[ISN] Linux Security Week - August 16, 2004

InfoSec News isn at c4i.org
Tue Aug 17 05:44:53 EDT 2004

|  LinuxSecurity.com                         Weekly Newsletter        |
|  August 16, 2004                           Volume 5, Number 32n     |
|                                                                     |
|  Editorial Team:  Dave Wreski             dave at linuxsecurity.com    |
|                   Benjamin Thomas         ben at linuxsecurity.com     |

Thank you for reading the LinuxSecurity.com weekly security newsletter.
The purpose of this document is to provide our readers with a quick
summary of each week's most relevant Linux security headlines.

This week, perhaps the most interesting articles include "Image flaw
pierces PC security", "OpenVPN 101: introduction to OpenVPN", "SSH
Authentication: A Basic Overview", and "Wi-Fi hacking, a primer"


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This week, advisories were released for apache, Cfengine, Courier,
Ethereal, Gaim, glibc, gnome-vfs, gv, imagemagick, kernel, libpng,
libpng10, mozilla, MPlayer, Nessus, Opera, PuTTY, Roundup, sox,
SpamAssassin, squirrelmail, and shorewall.



An Interview with Gary McGraw, Co-author of Exploiting Software:
How to Break Code

Gary McGraw is perhaps best known for his groundbreaking work on securing
software, having co-authored the classic Building Secure Software
(Addison-Wesley, 2002). More recently, he has co-written with Greg Hoglund
a companion volume, Exploiting Software, which details software security
from the vantage point of the other side, the attacker. He has graciously
agreed to share some of his insights with all of us at LinuxSecurity.com



Security Expert Dave Wreski Discusses Open Source Security

LinuxSecurity.com editors have a seat with Dave Wreski, CEO of Guardian
Digital, Inc. and respected author of various hardened security and Linux
publications, to talk about how Guardian Digital is changing the face of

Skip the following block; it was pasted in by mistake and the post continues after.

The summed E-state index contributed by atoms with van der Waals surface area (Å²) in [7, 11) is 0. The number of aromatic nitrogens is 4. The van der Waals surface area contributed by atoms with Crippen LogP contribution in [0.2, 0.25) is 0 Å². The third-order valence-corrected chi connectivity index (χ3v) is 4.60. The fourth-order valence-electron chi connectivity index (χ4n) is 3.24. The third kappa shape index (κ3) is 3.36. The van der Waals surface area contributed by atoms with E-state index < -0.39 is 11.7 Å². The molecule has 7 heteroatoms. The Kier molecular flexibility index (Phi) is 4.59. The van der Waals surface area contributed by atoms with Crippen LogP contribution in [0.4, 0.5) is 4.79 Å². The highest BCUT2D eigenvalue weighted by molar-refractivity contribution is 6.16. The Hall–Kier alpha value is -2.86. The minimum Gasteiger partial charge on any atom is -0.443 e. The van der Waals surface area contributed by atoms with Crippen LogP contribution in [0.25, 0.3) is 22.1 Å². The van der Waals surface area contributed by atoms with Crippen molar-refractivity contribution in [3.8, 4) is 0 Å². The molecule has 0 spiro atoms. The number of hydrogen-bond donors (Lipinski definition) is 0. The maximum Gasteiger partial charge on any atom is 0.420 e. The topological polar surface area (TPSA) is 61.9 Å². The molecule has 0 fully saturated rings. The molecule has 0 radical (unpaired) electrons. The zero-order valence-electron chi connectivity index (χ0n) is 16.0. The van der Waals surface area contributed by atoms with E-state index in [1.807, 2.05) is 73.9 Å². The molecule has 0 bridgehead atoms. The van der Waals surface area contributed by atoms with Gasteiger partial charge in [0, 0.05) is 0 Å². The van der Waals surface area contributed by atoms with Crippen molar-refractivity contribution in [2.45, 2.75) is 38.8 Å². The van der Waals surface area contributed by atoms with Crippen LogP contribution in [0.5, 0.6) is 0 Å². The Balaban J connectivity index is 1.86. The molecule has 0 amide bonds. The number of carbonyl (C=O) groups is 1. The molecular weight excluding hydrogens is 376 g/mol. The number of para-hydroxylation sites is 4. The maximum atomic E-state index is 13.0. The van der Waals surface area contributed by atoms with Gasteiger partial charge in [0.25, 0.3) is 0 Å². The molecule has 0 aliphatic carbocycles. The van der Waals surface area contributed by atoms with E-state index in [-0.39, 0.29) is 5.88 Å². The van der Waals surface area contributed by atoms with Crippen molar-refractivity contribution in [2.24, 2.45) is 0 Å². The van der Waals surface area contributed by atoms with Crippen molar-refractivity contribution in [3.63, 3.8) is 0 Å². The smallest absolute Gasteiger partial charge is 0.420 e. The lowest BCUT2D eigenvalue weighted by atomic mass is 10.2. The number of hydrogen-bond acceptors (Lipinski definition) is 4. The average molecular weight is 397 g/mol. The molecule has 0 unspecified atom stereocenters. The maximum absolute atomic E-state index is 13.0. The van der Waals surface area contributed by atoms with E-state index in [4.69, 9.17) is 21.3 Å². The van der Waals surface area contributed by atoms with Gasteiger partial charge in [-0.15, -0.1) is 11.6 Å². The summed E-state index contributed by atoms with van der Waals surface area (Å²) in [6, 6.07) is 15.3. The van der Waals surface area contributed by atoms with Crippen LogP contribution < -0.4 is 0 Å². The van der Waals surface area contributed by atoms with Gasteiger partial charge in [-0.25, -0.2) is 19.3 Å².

IT security today. Guardian Digital is perhaps best known for their
hardened Linux solution EnGarde Secure Linux, touted as the premier
secure, open-source platform for its comprehensive array of general
purpose services, such as web, FTP, email, DNS, IDS, routing, VPN,
firewalling, and much more.



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| Host Security News: | <<-----[ Articles This Week ]----------

* Image flaw pierces PC security
August 11th, 2004

Six vulnerabilities in a common code that handles an open-source image
format could allow intruders to compromise computers running Linux and may
allow attacks against Windows PCs as well as Macs running OS X. The
security issues appear in a library supporting the portable network
graphics (PNG) format, used widely by programs such as the Mozilla and
Opera browsers and various e-mail clients.


* Secure Your Workplace When Going On Vacation
August 10th, 2004

In the northern hemisphere, the long-awaited summer holidays are just
around the corner for many workers. The longer days and warmer weather
will see many people taking a well-earned break from the office. But
leaving computers unattended for a few days can also be a problem unless
you take the right precautions.


* Spam Blocking Techniques
August 10th, 2004

Recent analyst estimates indicate that over 60 percent of the world's
email is unsolicited email, or "spam." Spam has now become a significant
security issue and a massive drain on financial resources. In fact, this
deluge of spam costs corporations an estimated $20 billion each year in
lost productivity.


| Network Security News: |

* Wi-Fi hacking, a primer
August 13th, 2004